Sudden discontinuation can exacerbate angina and lead to myocardial infarction

            Increased risk of stroke after surgery

            Use in pheochromocytoma

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            Pregnancy & Lactation

            Pregnancy Category: C

            Lactation: concentrated in breast milk, use caution (AAP Committee states compatible w/ nursing)

            Pregnancy Categories

            A:Generally acceptable. Controlled studies in pregnant women show no evidence of fetal risk.

            B:May be acceptable. Either animal studies show no risk but human studies not available or animal studies showed minor risks and human studies done and showed no risk.

            C:Use with caution if benefits outweigh risks. Animal studies show risk and human studies not available or neither animal nor human studies done.

            D:Use in LIFE-THREATENING emergencies when no safer drug available. Positive evidence of human fetal risk.

            X:Do not use in pregnancy. Risks involved outweigh potential benefits. Safer alternatives exist.

            NA:Information not available.

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            Pharmacology

            Mechanism of Action

            Blocks response to beta-adrenergic stimulation to beta1 and beta2 receptors; may reduce portal pressure through beta2 receptor, which reduces portal blood flow

            Pharmacokinetics

            Half-Life: 10-24 hr

            Onset: 3-4 hr

            Duration: 17-24 hr

            Vd: 1.9 L/kg (1.88-2.02 L/kg)

            Peak Plasma Time: 2-4 hr

            Bioavailability: 20-40%

            Protein Bound: 28-30%

            Metabolism: None

            Excretion: Urine

            Dialyzable: Yes (HD)

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            Images

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            Formulary

            FormularyPatient Discounts

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            The above information is provided for general informational and educational purposes only. Individual plans may vary and formulary information changes. Contact the applicable plan provider for the most current information.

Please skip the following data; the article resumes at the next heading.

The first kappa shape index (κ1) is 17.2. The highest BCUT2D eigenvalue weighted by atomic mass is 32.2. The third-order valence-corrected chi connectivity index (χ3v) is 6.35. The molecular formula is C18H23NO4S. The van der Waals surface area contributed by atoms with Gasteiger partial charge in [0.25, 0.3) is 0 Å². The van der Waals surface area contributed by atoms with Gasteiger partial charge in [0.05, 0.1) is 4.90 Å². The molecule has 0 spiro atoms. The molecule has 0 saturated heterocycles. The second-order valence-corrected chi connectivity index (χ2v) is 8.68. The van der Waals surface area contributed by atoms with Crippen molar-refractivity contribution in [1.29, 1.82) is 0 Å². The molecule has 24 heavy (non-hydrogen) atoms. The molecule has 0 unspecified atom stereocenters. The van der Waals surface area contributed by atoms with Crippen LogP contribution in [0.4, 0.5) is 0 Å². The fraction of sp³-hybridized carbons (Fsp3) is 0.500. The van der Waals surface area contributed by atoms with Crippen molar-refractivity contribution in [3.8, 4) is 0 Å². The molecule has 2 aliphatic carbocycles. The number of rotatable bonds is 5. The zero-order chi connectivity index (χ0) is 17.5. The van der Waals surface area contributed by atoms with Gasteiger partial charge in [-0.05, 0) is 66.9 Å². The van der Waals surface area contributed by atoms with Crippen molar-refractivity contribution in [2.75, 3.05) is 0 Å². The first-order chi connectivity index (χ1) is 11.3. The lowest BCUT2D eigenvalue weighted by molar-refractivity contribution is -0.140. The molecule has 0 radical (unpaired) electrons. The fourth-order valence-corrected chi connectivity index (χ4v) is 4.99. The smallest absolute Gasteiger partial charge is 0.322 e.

Tier Description
            1 This drug is available at the lowest co-pay. Most commonly, these are generic drugs.
            2 This drug is available at a middle level co-pay. Most commonly, these are "preferred" (on formulary) brand drugs.
            3 This drug is available at a higher level co-pay. Most commonly, these are "non-preferred" brand drugs.
            4 This drug is available at a higher level co-pay. Most commonly, these are "non-preferred" brand drugs or specialty prescription products.
            5 This drug is available at a higher level co-pay. Most commonly, these are "non-preferred" brand drugs or specialty prescription products.
            6 This drug is available at a higher level co-pay. Most commonly, these are "non-preferred" brand drugs or specialty prescription products.
            NC NOT COVERED – Drugs that are not covered by the plan.
            Code Definition
            PA Prior Authorization
            Drugs that require prior authorization. This restriction requires that specific clinical criteria be met prior to the approval of the prescription.
            QL Quantity Limits
            Drugs that have quantity limits associated with each prescription. This restriction typically limits the quantity of the drug that will be covered.
            ST Step Therapy
            Drugs that have step therapy associated with each prescription. This restriction typically requires that certain criteria be met prior to approval for the prescription.
            OR Other Restrictions
            Drugs that have restrictions other than prior authorization, quantity limits, and step therapy associated with each prescription.